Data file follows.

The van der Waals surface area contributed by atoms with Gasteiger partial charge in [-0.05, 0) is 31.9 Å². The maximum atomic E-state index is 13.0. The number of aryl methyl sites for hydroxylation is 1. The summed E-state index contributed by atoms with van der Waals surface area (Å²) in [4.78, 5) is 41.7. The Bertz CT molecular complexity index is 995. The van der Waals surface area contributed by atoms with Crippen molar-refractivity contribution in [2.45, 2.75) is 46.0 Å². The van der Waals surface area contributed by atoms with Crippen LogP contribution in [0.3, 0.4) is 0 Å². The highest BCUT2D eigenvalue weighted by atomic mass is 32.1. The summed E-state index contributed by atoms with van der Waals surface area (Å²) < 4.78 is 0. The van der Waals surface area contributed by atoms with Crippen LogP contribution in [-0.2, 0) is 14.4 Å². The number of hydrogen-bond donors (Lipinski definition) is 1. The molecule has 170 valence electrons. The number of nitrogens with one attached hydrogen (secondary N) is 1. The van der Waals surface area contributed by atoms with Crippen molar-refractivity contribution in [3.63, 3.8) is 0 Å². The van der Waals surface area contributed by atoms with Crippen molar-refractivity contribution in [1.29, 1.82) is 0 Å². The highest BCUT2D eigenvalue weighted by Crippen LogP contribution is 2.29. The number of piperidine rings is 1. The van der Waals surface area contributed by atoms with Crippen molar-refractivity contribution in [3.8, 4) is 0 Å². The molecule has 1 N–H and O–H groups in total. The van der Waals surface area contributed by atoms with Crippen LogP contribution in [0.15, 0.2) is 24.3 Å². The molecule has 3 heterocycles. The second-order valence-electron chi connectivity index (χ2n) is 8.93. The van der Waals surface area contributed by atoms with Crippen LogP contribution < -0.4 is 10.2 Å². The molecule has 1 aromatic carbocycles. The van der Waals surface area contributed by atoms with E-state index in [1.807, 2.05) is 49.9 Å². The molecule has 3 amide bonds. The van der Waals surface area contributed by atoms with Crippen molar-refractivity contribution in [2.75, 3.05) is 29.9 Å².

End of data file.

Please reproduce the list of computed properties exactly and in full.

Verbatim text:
The van der Waals surface area contributed by atoms with Gasteiger partial charge in [-0.05, 0) is 31.9 Å². The maximum atomic E-state index is 13.0. The number of aryl methyl sites for hydroxylation is 1. The summed E-state index contributed by atoms with van der Waals surface area (Å²) in [4.78, 5) is 41.7. The Bertz CT molecular complexity index is 995. The van der Waals surface area contributed by atoms with Crippen molar-refractivity contribution in [2.45, 2.75) is 46.0 Å². The van der Waals surface area contributed by atoms with Crippen LogP contribution in [0.3, 0.4) is 0 Å². The highest BCUT2D eigenvalue weighted by atomic mass is 32.1. The summed E-state index contributed by atoms with van der Waals surface area (Å²) < 4.78 is 0. The van der Waals surface area contributed by atoms with Crippen LogP contribution in [-0.2, 0) is 14.4 Å². The number of hydrogen-bond donors (Lipinski definition) is 1. The molecule has 170 valence electrons. The number of nitrogens with one attached hydrogen (secondary N) is 1. The van der Waals surface area contributed by atoms with Crippen molar-refractivity contribution in [3.63, 3.8) is 0 Å². The van der Waals surface area contributed by atoms with Crippen molar-refractivity contribution in [1.29, 1.82) is 0 Å². The highest BCUT2D eigenvalue weighted by Crippen LogP contribution is 2.29. The number of piperidine rings is 1. The van der Waals surface area contributed by atoms with Crippen molar-refractivity contribution in [3.8, 4) is 0 Å². The molecule has 1 N–H and O–H groups in total. The van der Waals surface area contributed by atoms with Crippen LogP contribution in [0.15, 0.2) is 24.3 Å². The molecule has 3 heterocycles. The second-order valence-electron chi connectivity index (χ2n) is 8.93. The van der Waals surface area contributed by atoms with Crippen LogP contribution < -0.4 is 10.2 Å². The molecule has 1 aromatic carbocycles. The van der Waals surface area contributed by atoms with E-state index in [1.807, 2.05) is 49.9 Å². The molecule has 3 amide bonds. The van der Waals surface area contributed by atoms with Crippen molar-refractivity contribution in [2.75, 3.05) is 29.9 Å².